BACKGROUND IMAGE: iSTOCK/GETTY IMAGES
Phillip Easter, director of mobile applications at American Airlines Inc., likes to point out that American has been in the mobility business for 80 years. Its assets are mobile. Employees are mobile. The airline's 86 million passengers certainly count on being mobile after boarding one of its 900 aircrafts.
As for enterprise mobile apps? Roving airline agents were carrying handheld devices and WiFi-enabled printers on their belts back in 2000. "We've been doing mobile for over 12 years in the enterprise," Easter said.
Today, however, doing mobile has new meaning for the financially challenged airline, which filed for bankruptcy protection in November. Over the past 18 months, American has worked at making mobility a core business process, most visibly in its offerings for travelers. A suite of mobile apps that work on an array of devices, for example, has become a big selling point for the Fort Worth-based airline.
At a recent conference crawling with technology reporters, a PR person handed out a paper laying claim to the company's "mobility leadership position," complete with a large chart contrasting American "yeses" on device compatibility with competitors' "nos." The Barnes & Noble NOOK tablet and Kindle Fire are the two latest launch pads for American's mobile app.
But, Easter explains, it's arguably three "yeses" voiced by American's internal IT operations -- making great user interfaces [UIs], opening up backend systems and thinking about user intent -- that will keep American competitive in enterprise mobile apps.
Tip No. 1: User interface quality
To rev up its enterprise mobile apps development, IT first had to concede that it no longer owned IT, Easter said. Having ruled the technology playground at the enterprise, IT "was schooled" by Apple into realizing the game has changed -- especially on the front end. "UI is the new song for mobile apps. Everything about the mobile app has to have great user interface," said Easter, whose team develops apps for the consumer space and consults with internal IT on developing American's enterprise mobile apps.
Tip No. 2: Opening up backend systems
To really make use of those great UIs, the back end at American had to change, too. "We have over 50 years of legacy data securely captured in our enterprise. We don't let it out. And now come these mobile devices needing access," Easter said.
This is not an old system that allows a mobile device to get megabytes of data and then leaves it to the device to figure out how to manage it and sort it.
In the past, anything that was mobilized at American was usually a "one-off," built specifically for an application. As mobile devices matured and could receive data in a more standardized fashion, IT needed to build a middle layer and new application programming interfaces [APIs] for its backend systems to expose data in consumable chunks for mobile devices.
Developers can call an API to get data and quickly create enterprise mobile apps. "They should not have to worry about how to open up a channel, how to do the security, nor how they should find this type of data. They should be able to call the data in an object-based API," Easter said.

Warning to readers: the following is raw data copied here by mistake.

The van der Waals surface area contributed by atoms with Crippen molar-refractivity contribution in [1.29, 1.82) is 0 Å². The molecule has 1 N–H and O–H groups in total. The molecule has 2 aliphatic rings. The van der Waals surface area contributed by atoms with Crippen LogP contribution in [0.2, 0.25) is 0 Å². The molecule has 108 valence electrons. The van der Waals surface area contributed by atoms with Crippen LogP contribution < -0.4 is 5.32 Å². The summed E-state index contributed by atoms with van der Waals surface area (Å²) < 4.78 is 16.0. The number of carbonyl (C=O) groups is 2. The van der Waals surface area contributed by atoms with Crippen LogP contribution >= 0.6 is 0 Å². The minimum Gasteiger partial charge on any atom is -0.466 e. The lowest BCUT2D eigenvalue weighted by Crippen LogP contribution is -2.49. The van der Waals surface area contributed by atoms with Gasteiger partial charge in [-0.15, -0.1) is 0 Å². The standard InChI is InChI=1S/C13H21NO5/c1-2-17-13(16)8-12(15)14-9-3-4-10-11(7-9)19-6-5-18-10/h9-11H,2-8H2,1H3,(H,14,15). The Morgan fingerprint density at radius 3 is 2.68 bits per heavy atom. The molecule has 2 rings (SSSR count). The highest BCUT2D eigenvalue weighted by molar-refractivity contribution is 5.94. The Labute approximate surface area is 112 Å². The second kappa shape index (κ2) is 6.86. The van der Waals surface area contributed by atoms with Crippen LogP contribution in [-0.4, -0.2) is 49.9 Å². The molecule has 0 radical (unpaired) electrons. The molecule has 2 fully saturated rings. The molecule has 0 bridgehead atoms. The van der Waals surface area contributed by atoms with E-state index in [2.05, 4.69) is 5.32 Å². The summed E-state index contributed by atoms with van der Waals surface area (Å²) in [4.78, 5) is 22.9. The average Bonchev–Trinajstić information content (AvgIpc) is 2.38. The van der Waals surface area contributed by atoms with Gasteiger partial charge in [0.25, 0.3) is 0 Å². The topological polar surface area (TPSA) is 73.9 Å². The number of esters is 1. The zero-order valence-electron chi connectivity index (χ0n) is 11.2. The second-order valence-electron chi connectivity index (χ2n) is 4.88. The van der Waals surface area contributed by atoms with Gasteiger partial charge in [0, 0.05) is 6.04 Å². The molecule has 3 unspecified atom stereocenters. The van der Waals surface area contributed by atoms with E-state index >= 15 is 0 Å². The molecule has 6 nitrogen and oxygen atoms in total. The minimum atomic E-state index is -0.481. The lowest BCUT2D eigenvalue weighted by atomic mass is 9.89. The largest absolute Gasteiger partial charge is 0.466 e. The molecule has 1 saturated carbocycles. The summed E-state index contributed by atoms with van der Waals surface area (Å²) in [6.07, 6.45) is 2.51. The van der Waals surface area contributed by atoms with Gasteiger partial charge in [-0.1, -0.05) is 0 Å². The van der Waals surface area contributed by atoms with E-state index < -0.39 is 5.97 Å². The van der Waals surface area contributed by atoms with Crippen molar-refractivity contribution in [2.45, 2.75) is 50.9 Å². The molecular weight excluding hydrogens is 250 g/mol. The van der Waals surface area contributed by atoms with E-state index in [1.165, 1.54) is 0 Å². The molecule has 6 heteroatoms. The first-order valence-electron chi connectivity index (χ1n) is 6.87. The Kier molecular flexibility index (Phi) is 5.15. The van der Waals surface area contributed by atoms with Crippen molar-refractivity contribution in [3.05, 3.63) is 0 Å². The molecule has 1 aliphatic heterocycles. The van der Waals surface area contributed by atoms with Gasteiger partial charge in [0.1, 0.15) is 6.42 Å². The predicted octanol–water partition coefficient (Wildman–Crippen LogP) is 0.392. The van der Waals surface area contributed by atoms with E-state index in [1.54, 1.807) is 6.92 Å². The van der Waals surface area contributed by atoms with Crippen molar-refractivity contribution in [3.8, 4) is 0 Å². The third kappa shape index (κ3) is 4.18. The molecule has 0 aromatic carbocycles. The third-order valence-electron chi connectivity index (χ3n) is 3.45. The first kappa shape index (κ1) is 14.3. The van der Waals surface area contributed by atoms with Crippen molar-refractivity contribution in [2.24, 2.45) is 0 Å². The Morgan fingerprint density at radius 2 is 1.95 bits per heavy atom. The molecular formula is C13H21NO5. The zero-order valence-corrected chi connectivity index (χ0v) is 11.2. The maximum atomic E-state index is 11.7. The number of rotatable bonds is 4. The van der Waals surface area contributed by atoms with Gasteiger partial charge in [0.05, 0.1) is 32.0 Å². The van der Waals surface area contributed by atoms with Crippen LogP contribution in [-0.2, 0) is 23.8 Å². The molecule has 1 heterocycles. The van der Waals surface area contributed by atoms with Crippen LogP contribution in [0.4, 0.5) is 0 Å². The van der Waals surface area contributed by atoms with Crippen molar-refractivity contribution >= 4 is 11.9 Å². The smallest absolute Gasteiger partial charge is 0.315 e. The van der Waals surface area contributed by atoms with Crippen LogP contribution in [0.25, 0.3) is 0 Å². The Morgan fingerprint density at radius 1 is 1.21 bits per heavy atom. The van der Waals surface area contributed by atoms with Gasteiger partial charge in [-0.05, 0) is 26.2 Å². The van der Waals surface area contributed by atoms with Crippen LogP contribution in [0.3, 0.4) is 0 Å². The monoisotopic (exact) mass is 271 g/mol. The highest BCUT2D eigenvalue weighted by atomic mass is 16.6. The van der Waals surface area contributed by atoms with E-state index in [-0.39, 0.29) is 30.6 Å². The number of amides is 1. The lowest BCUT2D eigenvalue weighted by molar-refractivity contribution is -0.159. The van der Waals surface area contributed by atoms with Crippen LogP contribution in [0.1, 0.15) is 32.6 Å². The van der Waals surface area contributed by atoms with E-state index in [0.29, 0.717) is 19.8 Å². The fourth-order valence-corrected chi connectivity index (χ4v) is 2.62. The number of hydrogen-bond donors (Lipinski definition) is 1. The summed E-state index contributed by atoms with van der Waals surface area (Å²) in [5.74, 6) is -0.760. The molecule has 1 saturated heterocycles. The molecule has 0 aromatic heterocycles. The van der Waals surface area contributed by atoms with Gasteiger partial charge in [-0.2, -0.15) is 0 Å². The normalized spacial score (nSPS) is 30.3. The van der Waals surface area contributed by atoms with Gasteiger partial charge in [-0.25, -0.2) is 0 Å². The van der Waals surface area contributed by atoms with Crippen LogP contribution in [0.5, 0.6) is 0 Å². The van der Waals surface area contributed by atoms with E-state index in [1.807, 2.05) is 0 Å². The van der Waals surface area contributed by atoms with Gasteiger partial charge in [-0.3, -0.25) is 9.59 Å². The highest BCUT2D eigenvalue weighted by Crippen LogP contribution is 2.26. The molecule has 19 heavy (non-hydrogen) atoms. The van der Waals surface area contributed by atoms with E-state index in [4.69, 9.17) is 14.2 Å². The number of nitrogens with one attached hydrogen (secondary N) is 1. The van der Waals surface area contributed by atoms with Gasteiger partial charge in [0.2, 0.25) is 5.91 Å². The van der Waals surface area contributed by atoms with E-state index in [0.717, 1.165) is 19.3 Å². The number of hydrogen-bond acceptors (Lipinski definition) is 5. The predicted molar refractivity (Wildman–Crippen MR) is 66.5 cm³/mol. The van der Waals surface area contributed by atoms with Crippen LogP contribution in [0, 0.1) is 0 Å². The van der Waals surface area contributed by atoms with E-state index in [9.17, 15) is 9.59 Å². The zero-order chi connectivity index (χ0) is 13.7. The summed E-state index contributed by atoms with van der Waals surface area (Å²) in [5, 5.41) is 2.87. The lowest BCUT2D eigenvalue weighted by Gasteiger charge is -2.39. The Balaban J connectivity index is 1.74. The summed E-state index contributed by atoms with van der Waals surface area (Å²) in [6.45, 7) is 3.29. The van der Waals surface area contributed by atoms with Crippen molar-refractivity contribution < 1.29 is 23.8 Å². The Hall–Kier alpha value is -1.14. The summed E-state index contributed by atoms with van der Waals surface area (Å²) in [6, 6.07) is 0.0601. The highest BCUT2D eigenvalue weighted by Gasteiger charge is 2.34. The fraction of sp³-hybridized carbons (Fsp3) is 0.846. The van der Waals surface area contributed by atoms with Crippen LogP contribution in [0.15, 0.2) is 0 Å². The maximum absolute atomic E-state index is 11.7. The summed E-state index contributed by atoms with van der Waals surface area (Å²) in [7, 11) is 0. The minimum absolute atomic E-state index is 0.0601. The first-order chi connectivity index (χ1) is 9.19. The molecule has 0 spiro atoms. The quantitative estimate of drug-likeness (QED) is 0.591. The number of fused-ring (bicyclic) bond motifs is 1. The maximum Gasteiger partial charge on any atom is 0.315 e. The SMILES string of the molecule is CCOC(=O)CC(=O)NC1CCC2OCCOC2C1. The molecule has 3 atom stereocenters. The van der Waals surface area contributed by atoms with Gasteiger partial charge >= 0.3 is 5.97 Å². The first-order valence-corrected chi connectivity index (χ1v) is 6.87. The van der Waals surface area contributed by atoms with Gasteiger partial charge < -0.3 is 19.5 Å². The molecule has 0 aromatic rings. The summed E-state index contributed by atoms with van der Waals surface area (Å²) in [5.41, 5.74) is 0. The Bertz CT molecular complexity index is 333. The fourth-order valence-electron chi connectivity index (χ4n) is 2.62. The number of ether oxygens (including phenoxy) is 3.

For organizations eager to jump on the enterprise mobile app bandwagon, the goal is to create a middle-layer API that is documented through a wiki or in some other place where any developer in the enterprise can get that data. "Once you have that exposed to developers, the apps just flow in," Easter said. "It will take some time to create this middle layer that is open and robust to your system, but once you spend time there, it really becomes agile."
Easter said he and others were surprised by how rapidly American's full- and part-time developers started pumping out apps -- and how quickly employees started using them. The 12- to 18-month development approach -- from proof of concept to testing, analyzing and committee reviews to then tweaking the end product year after year -- doesn't exist anymore in the realm of enterprise mobile app development.
"When we say proof of concept, that really means production, because the internal user could be using it in matter of weeks," he said.
Tip No. 3: Focus on user intent
Easter has another tip for organizations eager to jump on the enterprise mobile app bandwagon: Think intent, not location.
"Knowing that you are at a certain latitude/longitude is great, but if I know why you are there, that is key," he said. With enterprise mobile apps, the temptation is to cram in a lot of features, but Easter advises his people to try to do three things well.
"If you know who the customer is and what is their intent, then you know what to bubble up in the app. You can have 30 different things, but only show three things at any given time," he said.
More on enterprise mobile apps
A mobile strategy that puts customers first and employees in limbo
Meanwhile, Easter's team also continues to push the envelope on opening up internal systems to provide innovative mobile services to American's travelers. Working with its partner on IP telephony systems, Easter's teams became intent on pushing Voice over Internet Protocol (VoIP) into the mobile space. The result is a soon-to-debut service that will let passengers chat with American agents on the ground over a WiFi connection -- while airborne -- to adjust travel arrangements.
Because American's systems know who you are and where you're going, Easter says the preliminaries are dispensed with and the business at hand is dispatched in a matter of minutes by an agent 35,000 feet below. That's the kind of mobile app development that revs his engines.
"IT's an example of bringing together tested technology -- WiFi, mobile apps and Internet-enabled phones -- to bring about a new conversation with the customer."
Let us know what you think about the story; email Linda Tucci, Senior News Writer.